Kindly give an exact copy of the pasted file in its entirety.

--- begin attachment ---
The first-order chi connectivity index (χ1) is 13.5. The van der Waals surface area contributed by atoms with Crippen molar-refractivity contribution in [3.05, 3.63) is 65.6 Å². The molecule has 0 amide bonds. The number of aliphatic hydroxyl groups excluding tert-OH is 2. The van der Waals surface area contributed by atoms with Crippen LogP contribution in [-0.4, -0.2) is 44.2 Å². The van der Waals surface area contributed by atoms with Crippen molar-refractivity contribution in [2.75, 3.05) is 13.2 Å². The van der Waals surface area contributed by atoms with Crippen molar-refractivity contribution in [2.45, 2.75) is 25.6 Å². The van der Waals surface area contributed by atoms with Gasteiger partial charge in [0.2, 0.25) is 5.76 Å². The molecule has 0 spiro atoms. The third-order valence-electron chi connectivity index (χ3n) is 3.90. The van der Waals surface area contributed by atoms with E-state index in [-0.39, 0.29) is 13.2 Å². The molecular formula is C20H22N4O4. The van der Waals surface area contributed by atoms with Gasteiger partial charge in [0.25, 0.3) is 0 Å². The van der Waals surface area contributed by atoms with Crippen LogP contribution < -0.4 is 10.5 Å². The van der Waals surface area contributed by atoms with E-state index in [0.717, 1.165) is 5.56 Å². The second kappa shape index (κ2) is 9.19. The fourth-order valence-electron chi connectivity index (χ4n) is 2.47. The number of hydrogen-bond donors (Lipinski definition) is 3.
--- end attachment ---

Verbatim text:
The first-order chi connectivity index (χ1) is 13.5. The van der Waals surface area contributed by atoms with Crippen molar-refractivity contribution in [3.05, 3.63) is 65.6 Å². The molecule has 0 amide bonds. The number of aliphatic hydroxyl groups excluding tert-OH is 2. The van der Waals surface area contributed by atoms with Crippen LogP contribution in [-0.4, -0.2) is 44.2 Å². The van der Waals surface area contributed by atoms with Crippen molar-refractivity contribution in [2.75, 3.05) is 13.2 Å². The van der Waals surface area contributed by atoms with Crippen molar-refractivity contribution in [2.45, 2.75) is 25.6 Å². The van der Waals surface area contributed by atoms with Gasteiger partial charge in [0.2, 0.25) is 5.76 Å². The molecule has 0 spiro atoms. The third-order valence-electron chi connectivity index (χ3n) is 3.90. The van der Waals surface area contributed by atoms with E-state index in [-0.39, 0.29) is 13.2 Å². The molecular formula is C20H22N4O4. The van der Waals surface area contributed by atoms with Gasteiger partial charge in [0.25, 0.3) is 0 Å². The van der Waals surface area contributed by atoms with Crippen LogP contribution < -0.4 is 10.5 Å². The van der Waals surface area contributed by atoms with E-state index in [0.717, 1.165) is 5.56 Å². The second kappa shape index (κ2) is 9.19. The fourth-order valence-electron chi connectivity index (χ4n) is 2.47. The number of hydrogen-bond donors (Lipinski definition) is 3.